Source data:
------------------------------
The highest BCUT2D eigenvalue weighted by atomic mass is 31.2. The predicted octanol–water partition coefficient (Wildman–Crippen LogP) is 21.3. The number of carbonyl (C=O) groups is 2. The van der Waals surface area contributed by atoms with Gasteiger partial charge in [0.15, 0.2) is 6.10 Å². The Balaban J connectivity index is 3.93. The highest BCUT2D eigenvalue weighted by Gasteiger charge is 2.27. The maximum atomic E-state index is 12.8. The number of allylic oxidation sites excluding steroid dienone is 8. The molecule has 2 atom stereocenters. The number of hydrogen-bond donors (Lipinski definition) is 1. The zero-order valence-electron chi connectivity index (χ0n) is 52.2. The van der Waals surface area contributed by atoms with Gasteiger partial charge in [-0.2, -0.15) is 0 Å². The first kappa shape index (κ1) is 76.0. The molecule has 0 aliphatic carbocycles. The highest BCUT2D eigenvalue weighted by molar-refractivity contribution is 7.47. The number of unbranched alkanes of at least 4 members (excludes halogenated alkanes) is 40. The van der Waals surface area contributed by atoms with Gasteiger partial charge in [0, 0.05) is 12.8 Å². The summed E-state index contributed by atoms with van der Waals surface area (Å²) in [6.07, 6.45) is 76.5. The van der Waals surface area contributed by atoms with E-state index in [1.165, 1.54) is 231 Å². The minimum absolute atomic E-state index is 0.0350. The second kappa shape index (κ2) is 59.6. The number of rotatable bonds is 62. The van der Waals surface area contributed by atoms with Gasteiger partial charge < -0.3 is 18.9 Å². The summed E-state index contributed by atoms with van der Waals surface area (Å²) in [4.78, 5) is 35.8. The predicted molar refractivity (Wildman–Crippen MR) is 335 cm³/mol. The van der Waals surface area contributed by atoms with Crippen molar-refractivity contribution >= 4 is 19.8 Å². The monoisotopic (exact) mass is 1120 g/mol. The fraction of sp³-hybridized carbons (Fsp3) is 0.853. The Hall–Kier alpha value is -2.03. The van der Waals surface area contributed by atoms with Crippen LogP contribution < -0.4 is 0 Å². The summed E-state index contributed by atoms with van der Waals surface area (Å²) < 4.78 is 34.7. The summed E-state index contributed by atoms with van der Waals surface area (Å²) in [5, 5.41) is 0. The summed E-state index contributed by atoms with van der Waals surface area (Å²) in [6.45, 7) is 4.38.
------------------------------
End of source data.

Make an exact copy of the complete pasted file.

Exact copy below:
The highest BCUT2D eigenvalue weighted by atomic mass is 31.2. The predicted octanol–water partition coefficient (Wildman–Crippen LogP) is 21.3. The number of carbonyl (C=O) groups is 2. The van der Waals surface area contributed by atoms with Gasteiger partial charge in [0.15, 0.2) is 6.10 Å². The Balaban J connectivity index is 3.93. The highest BCUT2D eigenvalue weighted by Gasteiger charge is 2.27. The maximum atomic E-state index is 12.8. The number of allylic oxidation sites excluding steroid dienone is 8. The molecule has 2 atom stereocenters. The number of hydrogen-bond donors (Lipinski definition) is 1. The zero-order valence-electron chi connectivity index (χ0n) is 52.2. The van der Waals surface area contributed by atoms with Gasteiger partial charge in [-0.2, -0.15) is 0 Å². The first kappa shape index (κ1) is 76.0. The molecule has 0 aliphatic carbocycles. The highest BCUT2D eigenvalue weighted by molar-refractivity contribution is 7.47. The number of unbranched alkanes of at least 4 members (excludes halogenated alkanes) is 40. The van der Waals surface area contributed by atoms with Gasteiger partial charge in [0, 0.05) is 12.8 Å². The summed E-state index contributed by atoms with van der Waals surface area (Å²) in [6.07, 6.45) is 76.5. The van der Waals surface area contributed by atoms with E-state index in [1.165, 1.54) is 231 Å². The minimum absolute atomic E-state index is 0.0350. The second kappa shape index (κ2) is 59.6. The number of rotatable bonds is 62. The van der Waals surface area contributed by atoms with Gasteiger partial charge < -0.3 is 18.9 Å². The summed E-state index contributed by atoms with van der Waals surface area (Å²) in [4.78, 5) is 35.8. The predicted molar refractivity (Wildman–Crippen MR) is 335 cm³/mol. The van der Waals surface area contributed by atoms with Crippen molar-refractivity contribution >= 4 is 19.8 Å². The monoisotopic (exact) mass is 1120 g/mol. The fraction of sp³-hybridized carbons (Fsp3) is 0.853. The Hall–Kier alpha value is -2.03. The van der Waals surface area contributed by atoms with Crippen LogP contribution < -0.4 is 0 Å². The summed E-state index contributed by atoms with van der Waals surface area (Å²) < 4.78 is 34.7. The summed E-state index contributed by atoms with van der Waals surface area (Å²) in [5, 5.41) is 0. The summed E-state index contributed by atoms with van der Waals surface area (Å²) in [6.45, 7) is 4.38.